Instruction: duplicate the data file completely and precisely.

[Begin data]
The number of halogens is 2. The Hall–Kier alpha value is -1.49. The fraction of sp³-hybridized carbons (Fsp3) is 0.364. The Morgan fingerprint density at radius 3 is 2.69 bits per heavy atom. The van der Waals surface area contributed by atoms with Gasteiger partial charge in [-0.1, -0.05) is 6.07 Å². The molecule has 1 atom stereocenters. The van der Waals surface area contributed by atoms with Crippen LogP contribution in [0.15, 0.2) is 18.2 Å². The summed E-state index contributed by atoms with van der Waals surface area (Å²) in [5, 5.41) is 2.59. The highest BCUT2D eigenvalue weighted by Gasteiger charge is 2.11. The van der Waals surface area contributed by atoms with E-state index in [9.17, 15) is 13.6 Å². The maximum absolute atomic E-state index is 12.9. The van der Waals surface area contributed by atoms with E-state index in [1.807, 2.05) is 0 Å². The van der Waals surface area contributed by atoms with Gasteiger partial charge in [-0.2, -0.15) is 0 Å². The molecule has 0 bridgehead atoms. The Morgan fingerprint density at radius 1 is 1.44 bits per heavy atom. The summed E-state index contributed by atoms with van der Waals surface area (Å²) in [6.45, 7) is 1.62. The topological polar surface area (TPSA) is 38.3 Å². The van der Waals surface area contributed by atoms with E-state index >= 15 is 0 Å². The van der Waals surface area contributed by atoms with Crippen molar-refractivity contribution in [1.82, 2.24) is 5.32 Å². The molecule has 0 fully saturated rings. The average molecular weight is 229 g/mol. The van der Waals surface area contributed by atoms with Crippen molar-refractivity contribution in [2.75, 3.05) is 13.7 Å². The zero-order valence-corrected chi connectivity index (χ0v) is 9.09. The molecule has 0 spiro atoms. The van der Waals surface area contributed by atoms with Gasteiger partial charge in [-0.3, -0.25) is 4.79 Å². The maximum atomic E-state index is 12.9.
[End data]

The number of halogens is 2. The Hall–Kier alpha value is -1.49. The fraction of sp³-hybridized carbons (Fsp3) is 0.364. The Morgan fingerprint density at radius 3 is 2.69 bits per heavy atom. The van der Waals surface area contributed by atoms with Gasteiger partial charge in [-0.1, -0.05) is 6.07 Å². The molecule has 1 atom stereocenters. The van der Waals surface area contributed by atoms with Crippen LogP contribution in [0.15, 0.2) is 18.2 Å². The summed E-state index contributed by atoms with van der Waals surface area (Å²) in [5, 5.41) is 2.59. The highest BCUT2D eigenvalue weighted by Gasteiger charge is 2.11. The van der Waals surface area contributed by atoms with E-state index in [9.17, 15) is 13.6 Å². The maximum absolute atomic E-state index is 12.9. The van der Waals surface area contributed by atoms with E-state index in [1.807, 2.05) is 0 Å². The van der Waals surface area contributed by atoms with Gasteiger partial charge in [-0.2, -0.15) is 0 Å². The molecule has 0 bridgehead atoms. The Morgan fingerprint density at radius 1 is 1.44 bits per heavy atom. The summed E-state index contributed by atoms with van der Waals surface area (Å²) in [6.45, 7) is 1.62. The topological polar surface area (TPSA) is 38.3 Å². The van der Waals surface area contributed by atoms with E-state index >= 15 is 0 Å². The van der Waals surface area contributed by atoms with Crippen molar-refractivity contribution in [1.82, 2.24) is 5.32 Å². The molecule has 0 fully saturated rings. The average molecular weight is 229 g/mol. The van der Waals surface area contributed by atoms with Crippen molar-refractivity contribution in [2.75, 3.05) is 13.7 Å². The zero-order valence-corrected chi connectivity index (χ0v) is 9.09. The molecule has 0 spiro atoms. The van der Waals surface area contributed by atoms with Gasteiger partial charge in [-0.3, -0.25) is 4.79 Å². The maximum atomic E-state index is 12.9.